B) Different banks have different affordability criteria. French banks, for example, often require last 6 months payslips. It is for the buyer to determine what their budget is based on their own money and what can be borrowed (for which they should check what they can prove they caan afford.)
    C) I hear what you are saying, but it really does depend on the market and how much you are willing to stump up front. For instance, you could buy a property in an emerging market for 70% (or less) of what others will pay if tou stump up all the funds up front before the property is built. Here you take the risk that the property will not be built and you lose everything.
    D) By that logic the purchase price is also overinlated due to solicitor fees, tax, etc. Buyers should be aware of the expenses that will be ocured if they pull out / sell on prematurely. There is always a risk that th9is might happen no matter how unlikely they feel it may be.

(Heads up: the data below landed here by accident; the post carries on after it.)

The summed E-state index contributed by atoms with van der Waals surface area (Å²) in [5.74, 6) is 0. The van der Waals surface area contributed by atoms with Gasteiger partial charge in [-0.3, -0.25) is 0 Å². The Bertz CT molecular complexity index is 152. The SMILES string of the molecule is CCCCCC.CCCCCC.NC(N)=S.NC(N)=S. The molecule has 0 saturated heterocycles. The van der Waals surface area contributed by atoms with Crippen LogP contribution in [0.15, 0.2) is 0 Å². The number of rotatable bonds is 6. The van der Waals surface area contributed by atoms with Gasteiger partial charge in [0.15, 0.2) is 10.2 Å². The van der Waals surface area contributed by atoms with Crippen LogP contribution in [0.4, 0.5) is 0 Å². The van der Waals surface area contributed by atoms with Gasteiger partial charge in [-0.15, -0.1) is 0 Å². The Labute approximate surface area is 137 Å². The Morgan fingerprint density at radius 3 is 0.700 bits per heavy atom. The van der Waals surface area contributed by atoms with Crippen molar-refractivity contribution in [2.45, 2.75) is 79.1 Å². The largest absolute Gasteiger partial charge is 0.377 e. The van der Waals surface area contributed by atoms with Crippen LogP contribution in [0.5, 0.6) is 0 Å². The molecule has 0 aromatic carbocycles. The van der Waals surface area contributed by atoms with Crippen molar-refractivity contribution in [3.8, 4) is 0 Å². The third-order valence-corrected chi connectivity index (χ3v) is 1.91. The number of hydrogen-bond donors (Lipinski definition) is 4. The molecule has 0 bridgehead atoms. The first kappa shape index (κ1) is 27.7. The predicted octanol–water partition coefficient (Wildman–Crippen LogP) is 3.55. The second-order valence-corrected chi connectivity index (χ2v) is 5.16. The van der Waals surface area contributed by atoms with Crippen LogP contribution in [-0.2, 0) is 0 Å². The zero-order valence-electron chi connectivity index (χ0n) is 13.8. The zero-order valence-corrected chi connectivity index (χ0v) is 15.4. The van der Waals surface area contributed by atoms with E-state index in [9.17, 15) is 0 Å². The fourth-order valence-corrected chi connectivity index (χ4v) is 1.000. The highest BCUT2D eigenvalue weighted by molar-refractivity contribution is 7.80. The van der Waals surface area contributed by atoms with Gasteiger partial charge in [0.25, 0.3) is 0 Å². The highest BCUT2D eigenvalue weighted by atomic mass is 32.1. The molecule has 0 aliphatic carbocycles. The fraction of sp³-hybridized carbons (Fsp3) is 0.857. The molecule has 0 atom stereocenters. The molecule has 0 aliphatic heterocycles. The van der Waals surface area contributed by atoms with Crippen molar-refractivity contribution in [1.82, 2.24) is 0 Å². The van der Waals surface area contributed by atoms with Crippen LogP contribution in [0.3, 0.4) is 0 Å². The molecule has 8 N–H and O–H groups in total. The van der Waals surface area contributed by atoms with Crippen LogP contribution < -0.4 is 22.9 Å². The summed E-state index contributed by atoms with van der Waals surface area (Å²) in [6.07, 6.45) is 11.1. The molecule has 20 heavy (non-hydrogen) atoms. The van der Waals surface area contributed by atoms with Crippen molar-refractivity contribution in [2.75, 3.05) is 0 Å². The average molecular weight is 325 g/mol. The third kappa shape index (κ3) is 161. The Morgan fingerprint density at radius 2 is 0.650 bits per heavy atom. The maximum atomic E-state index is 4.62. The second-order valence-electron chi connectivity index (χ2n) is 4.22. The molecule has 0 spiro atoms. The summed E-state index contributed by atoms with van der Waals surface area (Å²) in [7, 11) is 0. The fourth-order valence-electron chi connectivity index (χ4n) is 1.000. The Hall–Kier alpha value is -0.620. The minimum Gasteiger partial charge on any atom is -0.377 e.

14. The Soup Dragon

    The Soup Dragon Senior Member

    Checkdryne

    I don't think John is saying that in his post. His point is that because you can raise 50% of the purchase price, potential lenders will realise that if you don't meet your mortgage payments they can simply take possession of your foreign property and sell on without losing any money. Because of this many lenders will look more favourably on a poor credit history (if indeed they look at yur credit record in the UK.)